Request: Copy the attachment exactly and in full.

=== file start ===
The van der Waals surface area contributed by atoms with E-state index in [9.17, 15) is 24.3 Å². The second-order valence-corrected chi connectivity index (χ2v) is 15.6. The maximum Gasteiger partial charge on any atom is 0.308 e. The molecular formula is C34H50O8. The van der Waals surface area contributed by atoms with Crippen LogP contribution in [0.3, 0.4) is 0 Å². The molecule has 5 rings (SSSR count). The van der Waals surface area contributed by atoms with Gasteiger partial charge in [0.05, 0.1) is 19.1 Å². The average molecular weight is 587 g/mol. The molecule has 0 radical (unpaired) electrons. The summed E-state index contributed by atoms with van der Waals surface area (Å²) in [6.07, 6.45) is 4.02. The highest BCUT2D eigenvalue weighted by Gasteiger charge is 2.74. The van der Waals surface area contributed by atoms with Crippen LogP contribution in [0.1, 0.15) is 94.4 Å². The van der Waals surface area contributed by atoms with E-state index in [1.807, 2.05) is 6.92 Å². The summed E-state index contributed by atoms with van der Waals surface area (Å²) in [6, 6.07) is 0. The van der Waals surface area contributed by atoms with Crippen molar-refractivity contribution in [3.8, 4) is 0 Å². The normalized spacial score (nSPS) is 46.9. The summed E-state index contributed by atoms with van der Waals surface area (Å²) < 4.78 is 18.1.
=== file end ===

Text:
The van der Waals surface area contributed by atoms with E-state index in [9.17, 15) is 24.3 Å². The second-order valence-corrected chi connectivity index (χ2v) is 15.6. The maximum Gasteiger partial charge on any atom is 0.308 e. The molecular formula is C34H50O8. The van der Waals surface area contributed by atoms with Crippen LogP contribution in [0.3, 0.4) is 0 Å². The molecule has 5 rings (SSSR count). The van der Waals surface area contributed by atoms with Gasteiger partial charge in [0.05, 0.1) is 19.1 Å². The average molecular weight is 587 g/mol. The molecule has 0 radical (unpaired) electrons. The summed E-state index contributed by atoms with van der Waals surface area (Å²) in [6.07, 6.45) is 4.02. The highest BCUT2D eigenvalue weighted by Gasteiger charge is 2.74. The van der Waals surface area contributed by atoms with Crippen LogP contribution in [0.1, 0.15) is 94.4 Å². The van der Waals surface area contributed by atoms with E-state index in [1.807, 2.05) is 6.92 Å². The summed E-state index contributed by atoms with van der Waals surface area (Å²) in [6, 6.07) is 0. The van der Waals surface area contributed by atoms with Crippen molar-refractivity contribution in [3.8, 4) is 0 Å². The normalized spacial score (nSPS) is 46.9. The summed E-state index contributed by atoms with van der Waals surface area (Å²) < 4.78 is 18.1.